Giving Thanks at Fox & The CW

By Erik Sorenson 

Bloggers, present company included, can be so negative. In the spirit of Thanksgiving–just days away–I have been dedicating the November editions of Remote Control to being, uh, positive. It’s so easy to bemoan the secular implosion of the media industry and its disintermediation by advances in technology and businesses on the internet. It’s easy to forget to be grateful and to show appreciation for quality and success within the struggling silos of the traditional media–especially Broadcasting.

The networks are easy targets. Through no great fault of their own, the five broadcast networks have been hammered by viewers with their 100+ channels and DVR remotes. Through regulation and affiliate agreements–and yes, a little bit of arrogance–the networks find themselves in a precarious position, with even their bosses pointing out their single-revenue-stream vulnerability to cable and other digital competition.

Already, I have seen the glass half full at CBS and ABC. I’m going to save NBC until next Tuesday, in hopes we’ll know more by then about a possible tie-up with Comcast, so this week we’ll look at the two “upstarts”–Fox and The CW–and mostly, Fox:


1) ‘American Idol’ on Fox – need I say more? It’s the most-watched program in prime time year-in and year-out with appeal across all demographics. Add Ellen Degeneres in 2010, stir slowly, and Mike Darnell’s baby should hold on to its #1 ranking for yet another season.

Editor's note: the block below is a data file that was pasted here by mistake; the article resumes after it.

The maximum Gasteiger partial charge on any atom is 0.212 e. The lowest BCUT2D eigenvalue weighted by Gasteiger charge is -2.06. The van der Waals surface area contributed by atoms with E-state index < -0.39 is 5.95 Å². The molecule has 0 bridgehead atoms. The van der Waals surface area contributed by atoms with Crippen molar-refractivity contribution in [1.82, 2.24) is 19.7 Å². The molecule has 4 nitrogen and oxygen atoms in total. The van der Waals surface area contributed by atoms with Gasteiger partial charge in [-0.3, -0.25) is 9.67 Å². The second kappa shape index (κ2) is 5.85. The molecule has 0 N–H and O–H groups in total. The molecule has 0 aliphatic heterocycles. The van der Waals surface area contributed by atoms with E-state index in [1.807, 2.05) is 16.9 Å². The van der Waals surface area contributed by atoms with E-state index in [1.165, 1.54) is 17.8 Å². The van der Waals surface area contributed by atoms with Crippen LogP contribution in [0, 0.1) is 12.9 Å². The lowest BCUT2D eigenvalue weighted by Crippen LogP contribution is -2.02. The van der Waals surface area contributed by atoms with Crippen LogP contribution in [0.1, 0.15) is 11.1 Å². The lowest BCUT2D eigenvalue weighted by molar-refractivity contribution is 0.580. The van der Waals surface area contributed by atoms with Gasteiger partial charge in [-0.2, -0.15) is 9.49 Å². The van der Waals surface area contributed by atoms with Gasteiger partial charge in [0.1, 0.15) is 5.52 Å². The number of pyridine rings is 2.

2) NFL & MLB on Fox – Rupert and company were smart to sign up the NFC back in their early days and baseball gave the network a way to blunt the competition and start the season each year despite (at the time) weaker programming. In the spirit of staying positive, I won’t comment on whether these money losers are still good for Fox. Rather, it is worth noting that Fox Sports has revolutionized broadcast sports coverage with graphics, audio stingers, brash music and new camera angles. What was daring and controversial a decade ago is now par for the course.

3) Edgy Dramas on Fox – Always a risk-taking network, Fox has brought us “24,” “House,” “Bones” and “Fringe.” This season, Fox introduced another new, inventive show that captured plenty of buzz in “Glee.” The innovation continues.

4) The CW – Most credit can be given for identifying an audience target and staying with it. While the network has had its challenges, kudos for inventing (and re-inventing) shows like “Gossip Girl,” “One Tree Hill,” “Vampire Diaries,” “Melrose Place” and “America’s Next Top Model” – especially: “Gossip Girl.”

Next week, I’ll take a look at NBC and try to continue the positive outlook.

Erik Sorenson is chief executive officer of, Inc. He oversees the strategic direction of the global, New York-based media company, including ShopTalk & TVSPY. If you would like to comment on Remote Control, or want to reach Erik, email remotecontrol@tvspy.